To the Editor:

I have been helping to promote an outreach event for my church and realize this should have been done months ago. As I am scrambling around, posting on Facebook and other social media outlets, I came across an article I wrote a couple years ago with intentions to share on a blog someday. It relates to social media and the constant “humble bragging.”

What is that? Sharing various posts, pictures or a bunch of hashtags all saying how proud we are of our children’s achievements, the fact we did an act of kindness for a stranger or sharing our workout routine. I am not saying I haven’t done any of these things because the Lord knows I am just as guilty as the rest.

However, two years ago, I promised myself I would not be that person anymore. I told myself that I don’t have to share every good deed my family does because what really matters is that we did those good deeds to be helpful and selfless and that should be enough.

It saddens me that we have become quite a narcissistic society and have this compelling need to share all our moments of our lives with the world.

I used to make fun of those parents who had bumper stickers saying, “I am a proud parent of an Honor Roll Student at xxx school.” I would say to myself, “and how does that matter to me? Do we benefit from this?” No. We do not benefit knowing someone is proud of their kid. I would hope most parents are proud of their children, no matter what their accomplishments are and we do not have to share those feelings or thoughts with the world every day.

As I was reading my article from two years ago, it had me thinking about my goal of promoting our church event. I want everyone to know about this wonderful event that benefits many who are less fortunate and live beyond the zip code of 06484. It is difficult to navigate in this world of social media. We lose sight of what is truly important, especially during this time of year. We get caught up in all the madness and the need to #makememories for posterity.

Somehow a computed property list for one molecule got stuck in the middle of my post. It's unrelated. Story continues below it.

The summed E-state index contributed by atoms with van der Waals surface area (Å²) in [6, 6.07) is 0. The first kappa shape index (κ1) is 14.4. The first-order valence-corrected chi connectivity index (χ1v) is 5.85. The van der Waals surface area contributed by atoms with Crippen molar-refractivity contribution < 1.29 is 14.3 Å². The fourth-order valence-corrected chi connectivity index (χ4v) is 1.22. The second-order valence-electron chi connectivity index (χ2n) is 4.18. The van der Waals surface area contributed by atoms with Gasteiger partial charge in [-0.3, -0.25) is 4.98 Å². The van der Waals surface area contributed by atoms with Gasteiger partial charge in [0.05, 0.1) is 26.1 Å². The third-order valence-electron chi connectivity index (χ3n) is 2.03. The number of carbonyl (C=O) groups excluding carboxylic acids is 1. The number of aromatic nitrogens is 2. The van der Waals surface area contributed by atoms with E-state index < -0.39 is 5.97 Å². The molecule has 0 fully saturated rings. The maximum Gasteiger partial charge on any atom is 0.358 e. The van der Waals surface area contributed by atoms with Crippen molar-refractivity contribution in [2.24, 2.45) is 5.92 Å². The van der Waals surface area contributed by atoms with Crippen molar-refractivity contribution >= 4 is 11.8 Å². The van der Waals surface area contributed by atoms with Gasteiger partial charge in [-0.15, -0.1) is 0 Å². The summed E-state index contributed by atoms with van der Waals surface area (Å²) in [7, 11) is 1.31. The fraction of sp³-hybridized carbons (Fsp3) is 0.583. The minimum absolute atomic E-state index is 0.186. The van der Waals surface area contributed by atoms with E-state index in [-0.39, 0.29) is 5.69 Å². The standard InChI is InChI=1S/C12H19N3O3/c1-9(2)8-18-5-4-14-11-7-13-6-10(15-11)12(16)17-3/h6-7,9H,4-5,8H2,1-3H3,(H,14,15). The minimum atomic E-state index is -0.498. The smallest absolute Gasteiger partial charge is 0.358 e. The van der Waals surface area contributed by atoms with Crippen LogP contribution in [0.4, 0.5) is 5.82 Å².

Don’t get me wrong. I love looking back at my memories that pop up on Facebook showing my kids when they were young. However, I have also come to the conclusion that I don’t need to post every moment, event, occurrence, etc. of my private life just for the sake of sharing and receiving a bunch of “likes.”

Which leads me back to the Christmas Outreach Market my church hosts every year. In the last 11 years, we have raised more than $35,000 to charitable causes. Now, that is pretty special, right? How was this accomplished? Quite frankly, people stopped by, thinking they were going to buy some crafty gift and left instead with a joyful and warm heart knowing they donated to a special cause and received a card to give to a loved one as a gift in their honor.

The real gift is the joy of giving to others that are in of need help. I want to reflect back and be grateful for those special gifts that aren’t quite tangible, but certainly hold an indelible place in our hearts. God Bless everyone and don’t forget the world is a big place. If we can step outside our personal island sometimes, we will see we have a lot to give with very little effort to spend.

“The Meaning of Life is to Give Life Meaning by Helping Others” — author unknown

Elisa Uhrynowski

Spruce Hill Road, Shelton